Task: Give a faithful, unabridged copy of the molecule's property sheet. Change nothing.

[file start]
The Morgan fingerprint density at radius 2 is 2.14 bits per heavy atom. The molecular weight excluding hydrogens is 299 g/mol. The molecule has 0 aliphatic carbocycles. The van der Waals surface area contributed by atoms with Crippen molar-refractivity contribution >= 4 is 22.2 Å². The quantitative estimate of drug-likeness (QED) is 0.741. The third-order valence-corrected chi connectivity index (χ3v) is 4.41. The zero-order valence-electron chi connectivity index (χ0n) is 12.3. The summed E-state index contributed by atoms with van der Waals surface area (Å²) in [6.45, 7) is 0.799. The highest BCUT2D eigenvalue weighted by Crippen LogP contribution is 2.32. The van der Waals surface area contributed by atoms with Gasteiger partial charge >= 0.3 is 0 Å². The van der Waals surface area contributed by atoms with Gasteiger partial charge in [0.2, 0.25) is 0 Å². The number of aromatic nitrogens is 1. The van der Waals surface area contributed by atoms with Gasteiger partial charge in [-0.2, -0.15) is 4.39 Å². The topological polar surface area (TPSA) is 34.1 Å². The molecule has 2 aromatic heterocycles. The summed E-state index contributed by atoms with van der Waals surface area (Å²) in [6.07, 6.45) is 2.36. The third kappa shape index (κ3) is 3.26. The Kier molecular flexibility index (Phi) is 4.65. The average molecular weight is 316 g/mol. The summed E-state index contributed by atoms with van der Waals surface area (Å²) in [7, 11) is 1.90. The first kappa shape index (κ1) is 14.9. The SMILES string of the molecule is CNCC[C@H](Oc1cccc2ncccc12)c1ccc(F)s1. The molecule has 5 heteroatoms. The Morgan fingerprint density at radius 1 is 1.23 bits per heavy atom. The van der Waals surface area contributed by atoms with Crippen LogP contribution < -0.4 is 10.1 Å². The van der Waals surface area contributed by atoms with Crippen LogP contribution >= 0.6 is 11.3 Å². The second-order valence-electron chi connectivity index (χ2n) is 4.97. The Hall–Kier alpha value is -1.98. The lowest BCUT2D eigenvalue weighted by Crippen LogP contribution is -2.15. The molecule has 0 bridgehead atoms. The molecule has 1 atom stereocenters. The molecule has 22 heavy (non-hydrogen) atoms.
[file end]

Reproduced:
The Morgan fingerprint density at radius 2 is 2.14 bits per heavy atom. The molecular weight excluding hydrogens is 299 g/mol. The molecule has 0 aliphatic carbocycles. The van der Waals surface area contributed by atoms with Crippen molar-refractivity contribution >= 4 is 22.2 Å². The quantitative estimate of drug-likeness (QED) is 0.741. The third-order valence-corrected chi connectivity index (χ3v) is 4.41. The zero-order valence-electron chi connectivity index (χ0n) is 12.3. The summed E-state index contributed by atoms with van der Waals surface area (Å²) in [6.45, 7) is 0.799. The highest BCUT2D eigenvalue weighted by Crippen LogP contribution is 2.32. The van der Waals surface area contributed by atoms with Gasteiger partial charge >= 0.3 is 0 Å². The van der Waals surface area contributed by atoms with Gasteiger partial charge in [0.2, 0.25) is 0 Å². The number of aromatic nitrogens is 1. The van der Waals surface area contributed by atoms with Gasteiger partial charge in [-0.2, -0.15) is 4.39 Å². The topological polar surface area (TPSA) is 34.1 Å². The molecule has 2 aromatic heterocycles. The summed E-state index contributed by atoms with van der Waals surface area (Å²) in [6.07, 6.45) is 2.36. The third kappa shape index (κ3) is 3.26. The Kier molecular flexibility index (Phi) is 4.65. The average molecular weight is 316 g/mol. The summed E-state index contributed by atoms with van der Waals surface area (Å²) in [7, 11) is 1.90. The first kappa shape index (κ1) is 14.9. The SMILES string of the molecule is CNCC[C@H](Oc1cccc2ncccc12)c1ccc(F)s1. The molecule has 5 heteroatoms. The Morgan fingerprint density at radius 1 is 1.23 bits per heavy atom. The van der Waals surface area contributed by atoms with Crippen LogP contribution < -0.4 is 10.1 Å². The van der Waals surface area contributed by atoms with Crippen LogP contribution >= 0.6 is 11.3 Å². The second-order valence-electron chi connectivity index (χ2n) is 4.97. The Hall–Kier alpha value is -1.98. The lowest BCUT2D eigenvalue weighted by Crippen LogP contribution is -2.15. The molecule has 0 bridgehead atoms. The molecule has 1 atom stereocenters. The molecule has 22 heavy (non-hydrogen) atoms.